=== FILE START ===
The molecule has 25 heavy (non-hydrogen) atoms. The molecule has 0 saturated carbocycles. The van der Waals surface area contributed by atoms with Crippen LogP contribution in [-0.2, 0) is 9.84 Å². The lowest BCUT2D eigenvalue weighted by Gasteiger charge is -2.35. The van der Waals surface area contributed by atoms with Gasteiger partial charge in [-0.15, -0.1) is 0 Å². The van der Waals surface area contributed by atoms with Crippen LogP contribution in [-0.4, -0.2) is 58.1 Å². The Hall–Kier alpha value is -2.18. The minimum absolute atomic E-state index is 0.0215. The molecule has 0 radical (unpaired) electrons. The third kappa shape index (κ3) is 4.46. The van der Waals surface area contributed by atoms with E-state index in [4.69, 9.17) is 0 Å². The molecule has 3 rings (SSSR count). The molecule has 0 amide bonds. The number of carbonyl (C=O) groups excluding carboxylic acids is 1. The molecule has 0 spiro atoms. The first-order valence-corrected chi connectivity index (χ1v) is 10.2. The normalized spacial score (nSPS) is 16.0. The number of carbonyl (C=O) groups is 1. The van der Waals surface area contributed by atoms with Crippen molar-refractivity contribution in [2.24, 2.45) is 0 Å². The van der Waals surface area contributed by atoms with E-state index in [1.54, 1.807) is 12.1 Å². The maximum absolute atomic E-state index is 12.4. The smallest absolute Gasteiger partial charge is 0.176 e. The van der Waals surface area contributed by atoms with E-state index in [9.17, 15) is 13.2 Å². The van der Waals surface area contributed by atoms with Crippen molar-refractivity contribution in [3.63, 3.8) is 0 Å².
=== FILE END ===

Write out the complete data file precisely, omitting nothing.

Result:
The molecule has 25 heavy (non-hydrogen) atoms. The molecule has 0 saturated carbocycles. The van der Waals surface area contributed by atoms with Crippen LogP contribution in [-0.2, 0) is 9.84 Å². The lowest BCUT2D eigenvalue weighted by Gasteiger charge is -2.35. The van der Waals surface area contributed by atoms with Gasteiger partial charge in [-0.15, -0.1) is 0 Å². The van der Waals surface area contributed by atoms with Crippen LogP contribution in [-0.4, -0.2) is 58.1 Å². The Hall–Kier alpha value is -2.18. The minimum absolute atomic E-state index is 0.0215. The molecule has 0 radical (unpaired) electrons. The third kappa shape index (κ3) is 4.46. The van der Waals surface area contributed by atoms with E-state index in [4.69, 9.17) is 0 Å². The molecule has 3 rings (SSSR count). The molecule has 0 amide bonds. The number of carbonyl (C=O) groups excluding carboxylic acids is 1. The molecule has 0 spiro atoms. The first-order valence-corrected chi connectivity index (χ1v) is 10.2. The normalized spacial score (nSPS) is 16.0. The number of carbonyl (C=O) groups is 1. The van der Waals surface area contributed by atoms with Crippen molar-refractivity contribution in [2.24, 2.45) is 0 Å². The van der Waals surface area contributed by atoms with E-state index in [1.54, 1.807) is 12.1 Å². The maximum absolute atomic E-state index is 12.4. The smallest absolute Gasteiger partial charge is 0.176 e. The van der Waals surface area contributed by atoms with E-state index in [9.17, 15) is 13.2 Å². The van der Waals surface area contributed by atoms with Crippen molar-refractivity contribution in [3.63, 3.8) is 0 Å².